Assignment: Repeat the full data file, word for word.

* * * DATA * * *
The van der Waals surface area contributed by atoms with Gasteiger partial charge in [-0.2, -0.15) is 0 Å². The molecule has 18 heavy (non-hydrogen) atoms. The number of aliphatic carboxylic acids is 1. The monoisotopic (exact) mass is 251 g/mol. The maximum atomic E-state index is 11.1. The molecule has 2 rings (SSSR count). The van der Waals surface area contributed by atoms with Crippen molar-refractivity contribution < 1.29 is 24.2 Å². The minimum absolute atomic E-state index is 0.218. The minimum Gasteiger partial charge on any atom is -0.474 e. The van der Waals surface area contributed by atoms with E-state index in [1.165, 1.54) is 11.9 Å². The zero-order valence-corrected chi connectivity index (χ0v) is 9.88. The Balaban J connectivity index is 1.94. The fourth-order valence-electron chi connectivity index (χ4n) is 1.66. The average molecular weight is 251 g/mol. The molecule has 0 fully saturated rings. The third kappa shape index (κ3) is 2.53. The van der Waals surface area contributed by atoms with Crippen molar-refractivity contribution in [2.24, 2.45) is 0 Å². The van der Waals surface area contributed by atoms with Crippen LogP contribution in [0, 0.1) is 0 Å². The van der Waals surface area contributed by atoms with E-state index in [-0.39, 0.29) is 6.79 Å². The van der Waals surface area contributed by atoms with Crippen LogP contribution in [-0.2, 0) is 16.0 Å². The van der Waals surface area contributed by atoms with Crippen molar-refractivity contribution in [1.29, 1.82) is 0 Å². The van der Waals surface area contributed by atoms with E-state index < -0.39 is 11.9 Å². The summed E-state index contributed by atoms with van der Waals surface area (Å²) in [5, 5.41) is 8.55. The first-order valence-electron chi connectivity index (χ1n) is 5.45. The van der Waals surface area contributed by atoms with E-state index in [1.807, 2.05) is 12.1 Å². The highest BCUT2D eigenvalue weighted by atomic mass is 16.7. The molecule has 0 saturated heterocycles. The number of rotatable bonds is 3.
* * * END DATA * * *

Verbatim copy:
The van der Waals surface area contributed by atoms with Gasteiger partial charge in [-0.2, -0.15) is 0 Å². The molecule has 18 heavy (non-hydrogen) atoms. The number of aliphatic carboxylic acids is 1. The monoisotopic (exact) mass is 251 g/mol. The maximum atomic E-state index is 11.1. The molecule has 2 rings (SSSR count). The van der Waals surface area contributed by atoms with Crippen molar-refractivity contribution < 1.29 is 24.2 Å². The minimum absolute atomic E-state index is 0.218. The minimum Gasteiger partial charge on any atom is -0.474 e. The van der Waals surface area contributed by atoms with E-state index in [1.165, 1.54) is 11.9 Å². The zero-order valence-corrected chi connectivity index (χ0v) is 9.88. The Balaban J connectivity index is 1.94. The fourth-order valence-electron chi connectivity index (χ4n) is 1.66. The average molecular weight is 251 g/mol. The molecule has 0 fully saturated rings. The third kappa shape index (κ3) is 2.53. The van der Waals surface area contributed by atoms with Crippen molar-refractivity contribution in [2.24, 2.45) is 0 Å². The van der Waals surface area contributed by atoms with Crippen LogP contribution in [0, 0.1) is 0 Å². The van der Waals surface area contributed by atoms with E-state index in [-0.39, 0.29) is 6.79 Å². The van der Waals surface area contributed by atoms with Crippen LogP contribution in [-0.2, 0) is 16.0 Å². The van der Waals surface area contributed by atoms with Crippen molar-refractivity contribution in [1.29, 1.82) is 0 Å². The van der Waals surface area contributed by atoms with E-state index < -0.39 is 11.9 Å². The summed E-state index contributed by atoms with van der Waals surface area (Å²) in [5, 5.41) is 8.55. The first-order valence-electron chi connectivity index (χ1n) is 5.45. The van der Waals surface area contributed by atoms with E-state index in [1.807, 2.05) is 12.1 Å². The highest BCUT2D eigenvalue weighted by atomic mass is 16.7. The molecule has 0 saturated heterocycles. The number of rotatable bonds is 3.